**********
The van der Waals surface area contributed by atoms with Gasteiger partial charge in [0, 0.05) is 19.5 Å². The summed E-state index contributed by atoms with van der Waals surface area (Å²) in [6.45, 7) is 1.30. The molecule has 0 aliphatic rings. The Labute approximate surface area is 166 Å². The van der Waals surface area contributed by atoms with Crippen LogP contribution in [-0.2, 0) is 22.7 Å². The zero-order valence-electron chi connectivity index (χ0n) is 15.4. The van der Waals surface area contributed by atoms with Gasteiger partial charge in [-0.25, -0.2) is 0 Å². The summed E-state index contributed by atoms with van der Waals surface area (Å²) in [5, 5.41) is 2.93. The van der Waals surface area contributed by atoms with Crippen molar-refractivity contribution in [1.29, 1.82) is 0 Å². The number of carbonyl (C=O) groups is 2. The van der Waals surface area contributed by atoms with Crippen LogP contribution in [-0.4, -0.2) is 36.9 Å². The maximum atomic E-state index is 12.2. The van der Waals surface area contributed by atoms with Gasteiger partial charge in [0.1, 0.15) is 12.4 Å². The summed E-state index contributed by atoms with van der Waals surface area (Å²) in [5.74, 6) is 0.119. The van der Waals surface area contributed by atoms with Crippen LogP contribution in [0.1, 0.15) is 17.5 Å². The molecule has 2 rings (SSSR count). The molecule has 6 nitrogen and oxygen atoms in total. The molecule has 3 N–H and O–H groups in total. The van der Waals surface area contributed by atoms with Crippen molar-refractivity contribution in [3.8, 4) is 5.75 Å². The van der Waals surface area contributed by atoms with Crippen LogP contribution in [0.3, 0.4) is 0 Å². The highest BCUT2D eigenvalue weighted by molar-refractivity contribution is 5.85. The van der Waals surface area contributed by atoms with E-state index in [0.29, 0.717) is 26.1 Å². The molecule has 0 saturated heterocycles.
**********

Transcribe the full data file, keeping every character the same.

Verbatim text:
The van der Waals surface area contributed by atoms with Gasteiger partial charge in [0, 0.05) is 19.5 Å². The summed E-state index contributed by atoms with van der Waals surface area (Å²) in [6.45, 7) is 1.30. The molecule has 0 aliphatic rings. The Labute approximate surface area is 166 Å². The van der Waals surface area contributed by atoms with Crippen LogP contribution in [-0.2, 0) is 22.7 Å². The zero-order valence-electron chi connectivity index (χ0n) is 15.4. The van der Waals surface area contributed by atoms with Gasteiger partial charge in [-0.25, -0.2) is 0 Å². The summed E-state index contributed by atoms with van der Waals surface area (Å²) in [5, 5.41) is 2.93. The van der Waals surface area contributed by atoms with Crippen molar-refractivity contribution in [1.29, 1.82) is 0 Å². The number of carbonyl (C=O) groups is 2. The van der Waals surface area contributed by atoms with Crippen LogP contribution in [-0.4, -0.2) is 36.9 Å². The maximum atomic E-state index is 12.2. The van der Waals surface area contributed by atoms with Gasteiger partial charge in [0.1, 0.15) is 12.4 Å². The summed E-state index contributed by atoms with van der Waals surface area (Å²) in [5.74, 6) is 0.119. The van der Waals surface area contributed by atoms with Crippen LogP contribution in [0.1, 0.15) is 17.5 Å². The molecule has 2 rings (SSSR count). The molecule has 6 nitrogen and oxygen atoms in total. The molecule has 3 N–H and O–H groups in total. The van der Waals surface area contributed by atoms with Crippen molar-refractivity contribution in [3.8, 4) is 5.75 Å². The van der Waals surface area contributed by atoms with Crippen LogP contribution in [0.3, 0.4) is 0 Å². The highest BCUT2D eigenvalue weighted by molar-refractivity contribution is 5.85. The van der Waals surface area contributed by atoms with E-state index in [0.29, 0.717) is 26.1 Å². The molecule has 0 saturated heterocycles.